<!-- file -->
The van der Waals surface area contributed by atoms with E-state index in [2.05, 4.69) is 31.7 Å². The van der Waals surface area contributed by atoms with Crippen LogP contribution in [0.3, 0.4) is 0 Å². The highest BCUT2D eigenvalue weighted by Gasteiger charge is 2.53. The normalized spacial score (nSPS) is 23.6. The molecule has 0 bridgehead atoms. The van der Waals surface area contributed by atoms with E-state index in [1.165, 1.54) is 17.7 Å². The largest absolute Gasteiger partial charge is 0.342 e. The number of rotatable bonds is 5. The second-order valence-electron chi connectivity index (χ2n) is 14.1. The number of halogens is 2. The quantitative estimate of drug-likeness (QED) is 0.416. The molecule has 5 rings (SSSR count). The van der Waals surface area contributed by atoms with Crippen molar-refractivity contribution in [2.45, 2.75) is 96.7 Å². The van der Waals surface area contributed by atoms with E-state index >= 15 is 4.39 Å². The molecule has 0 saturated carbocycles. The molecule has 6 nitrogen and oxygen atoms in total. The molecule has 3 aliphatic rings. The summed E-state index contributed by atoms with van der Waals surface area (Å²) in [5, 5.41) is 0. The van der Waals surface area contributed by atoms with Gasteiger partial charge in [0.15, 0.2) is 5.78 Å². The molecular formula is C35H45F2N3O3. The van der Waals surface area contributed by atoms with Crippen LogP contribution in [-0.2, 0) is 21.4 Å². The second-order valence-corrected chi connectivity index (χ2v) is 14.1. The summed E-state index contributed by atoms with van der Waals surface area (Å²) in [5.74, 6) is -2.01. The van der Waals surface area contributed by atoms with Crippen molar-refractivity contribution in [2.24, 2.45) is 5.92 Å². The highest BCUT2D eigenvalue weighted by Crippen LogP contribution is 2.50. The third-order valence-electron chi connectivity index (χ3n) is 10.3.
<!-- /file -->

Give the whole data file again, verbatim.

The van der Waals surface area contributed by atoms with E-state index in [2.05, 4.69) is 31.7 Å². The van der Waals surface area contributed by atoms with Crippen LogP contribution in [0.3, 0.4) is 0 Å². The highest BCUT2D eigenvalue weighted by Gasteiger charge is 2.53. The normalized spacial score (nSPS) is 23.6. The molecule has 0 bridgehead atoms. The van der Waals surface area contributed by atoms with E-state index in [1.165, 1.54) is 17.7 Å². The largest absolute Gasteiger partial charge is 0.342 e. The number of rotatable bonds is 5. The second-order valence-electron chi connectivity index (χ2n) is 14.1. The number of halogens is 2. The quantitative estimate of drug-likeness (QED) is 0.416. The molecule has 5 rings (SSSR count). The van der Waals surface area contributed by atoms with Crippen molar-refractivity contribution in [2.45, 2.75) is 96.7 Å². The van der Waals surface area contributed by atoms with E-state index >= 15 is 4.39 Å². The molecule has 0 saturated carbocycles. The molecule has 6 nitrogen and oxygen atoms in total. The molecule has 3 aliphatic rings. The summed E-state index contributed by atoms with van der Waals surface area (Å²) in [5, 5.41) is 0. The van der Waals surface area contributed by atoms with Gasteiger partial charge in [0.15, 0.2) is 5.78 Å². The molecular formula is C35H45F2N3O3. The van der Waals surface area contributed by atoms with Crippen LogP contribution in [-0.2, 0) is 21.4 Å². The second-order valence-corrected chi connectivity index (χ2v) is 14.1. The summed E-state index contributed by atoms with van der Waals surface area (Å²) in [5.74, 6) is -2.01. The van der Waals surface area contributed by atoms with Crippen molar-refractivity contribution in [2.24, 2.45) is 5.92 Å². The highest BCUT2D eigenvalue weighted by Crippen LogP contribution is 2.50. The third-order valence-electron chi connectivity index (χ3n) is 10.3.